The Technical Guidance for Schools in Scotland does have some useful and instructive examples. At para 6.40, there is an example of a deaf pupil who reads lips – in that case “a reasonable adjustment would have been to train all staff to ensure that they face the pupil when speaking to him”. At 6.48, a list of potential reasonable adjustments includes “Assistance from a sign language interpreter, lip-speaker or deaf-blind communicator”.
Whether relying on the rights found in the 2004 Act or the 2010 Act, deaf pupils and their families have access to various dispute resolution mechanisms, including mediation, independent adjudication and the Health and Education Chamber of the First-tier Tribunal for Scotland (also known as the Additional Support Needs Tribunal).
Deafness isn’t a learning disability and we know that deaf children can do just as well in life as any other child, so long as they get the right support.
Deafness is a low incidence need with 87% of deaf children and young people educated within mainstream schools, meaning those professionals and teachers that support deaf pupils often require access to specialist expertise such as Teachers of the Deaf.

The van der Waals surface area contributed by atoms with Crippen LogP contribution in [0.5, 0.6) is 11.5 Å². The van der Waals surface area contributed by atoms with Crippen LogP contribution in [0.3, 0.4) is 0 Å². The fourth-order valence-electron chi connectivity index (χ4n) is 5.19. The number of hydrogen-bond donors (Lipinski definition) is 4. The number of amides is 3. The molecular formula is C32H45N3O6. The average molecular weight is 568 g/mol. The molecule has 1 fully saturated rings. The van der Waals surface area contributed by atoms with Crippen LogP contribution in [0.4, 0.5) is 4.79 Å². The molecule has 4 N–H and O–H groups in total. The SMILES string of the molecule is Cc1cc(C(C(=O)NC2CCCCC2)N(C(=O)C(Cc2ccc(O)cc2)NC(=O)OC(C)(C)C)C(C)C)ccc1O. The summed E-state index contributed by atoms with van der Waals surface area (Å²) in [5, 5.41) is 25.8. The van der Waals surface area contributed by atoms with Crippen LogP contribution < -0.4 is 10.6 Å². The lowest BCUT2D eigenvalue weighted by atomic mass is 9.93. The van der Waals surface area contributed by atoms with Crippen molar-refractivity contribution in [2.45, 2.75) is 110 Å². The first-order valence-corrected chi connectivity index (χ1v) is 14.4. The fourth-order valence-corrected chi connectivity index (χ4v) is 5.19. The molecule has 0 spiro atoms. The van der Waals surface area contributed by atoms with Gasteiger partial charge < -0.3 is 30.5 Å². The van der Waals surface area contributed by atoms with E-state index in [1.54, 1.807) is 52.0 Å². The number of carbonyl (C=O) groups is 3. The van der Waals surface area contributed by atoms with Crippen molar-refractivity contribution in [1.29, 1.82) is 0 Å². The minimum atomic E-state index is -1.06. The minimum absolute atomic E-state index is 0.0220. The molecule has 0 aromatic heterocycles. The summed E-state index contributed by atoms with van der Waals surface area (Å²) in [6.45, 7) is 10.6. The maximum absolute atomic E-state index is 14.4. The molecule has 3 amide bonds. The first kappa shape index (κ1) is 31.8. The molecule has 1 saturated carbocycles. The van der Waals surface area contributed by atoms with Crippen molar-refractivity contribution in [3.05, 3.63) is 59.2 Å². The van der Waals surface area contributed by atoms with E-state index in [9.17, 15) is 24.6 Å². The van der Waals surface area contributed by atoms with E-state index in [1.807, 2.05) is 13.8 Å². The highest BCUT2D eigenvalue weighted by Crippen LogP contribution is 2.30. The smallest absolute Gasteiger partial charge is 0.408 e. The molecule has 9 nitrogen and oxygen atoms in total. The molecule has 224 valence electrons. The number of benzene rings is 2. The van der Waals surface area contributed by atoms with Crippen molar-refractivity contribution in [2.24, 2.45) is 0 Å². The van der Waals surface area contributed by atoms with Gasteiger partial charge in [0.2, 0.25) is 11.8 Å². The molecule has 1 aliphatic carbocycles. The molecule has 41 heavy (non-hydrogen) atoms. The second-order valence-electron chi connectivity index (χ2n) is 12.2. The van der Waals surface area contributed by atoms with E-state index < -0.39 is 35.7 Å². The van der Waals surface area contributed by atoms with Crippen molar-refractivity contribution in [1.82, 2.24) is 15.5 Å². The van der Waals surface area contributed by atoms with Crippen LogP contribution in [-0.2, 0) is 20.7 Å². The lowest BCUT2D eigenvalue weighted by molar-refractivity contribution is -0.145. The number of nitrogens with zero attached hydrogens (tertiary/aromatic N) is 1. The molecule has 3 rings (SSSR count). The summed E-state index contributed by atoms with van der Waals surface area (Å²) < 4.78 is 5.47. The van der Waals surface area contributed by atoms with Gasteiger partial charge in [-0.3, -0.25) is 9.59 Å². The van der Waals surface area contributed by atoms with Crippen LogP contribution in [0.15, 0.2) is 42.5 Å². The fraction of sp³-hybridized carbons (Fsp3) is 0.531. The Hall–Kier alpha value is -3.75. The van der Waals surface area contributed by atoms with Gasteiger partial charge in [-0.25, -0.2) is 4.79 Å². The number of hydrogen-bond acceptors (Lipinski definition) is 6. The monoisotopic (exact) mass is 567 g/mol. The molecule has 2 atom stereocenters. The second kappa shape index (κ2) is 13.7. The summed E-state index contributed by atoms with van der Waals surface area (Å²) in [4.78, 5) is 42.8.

The latest Scottish Government data shows that deaf young people are now 30% less likely to collect Highers or Advanced Highers than their hearing classmates, with only 42% deaf young people collecting the qualifications, compared to 60% of their classmates.
The data also shows that 10% of deaf children will now leave school with no qualifications at all, and are half as likely to go to university as their hearing friends.
To work towards closing this unacceptable attainment gap, other simple improvements can be made in mainstream education settings. Good classroom acoustics, deaf pupils having access to technology and ensuring teachers are deaf aware and know how to use the technology correctly are all vital in supporting a deaf child’s learning.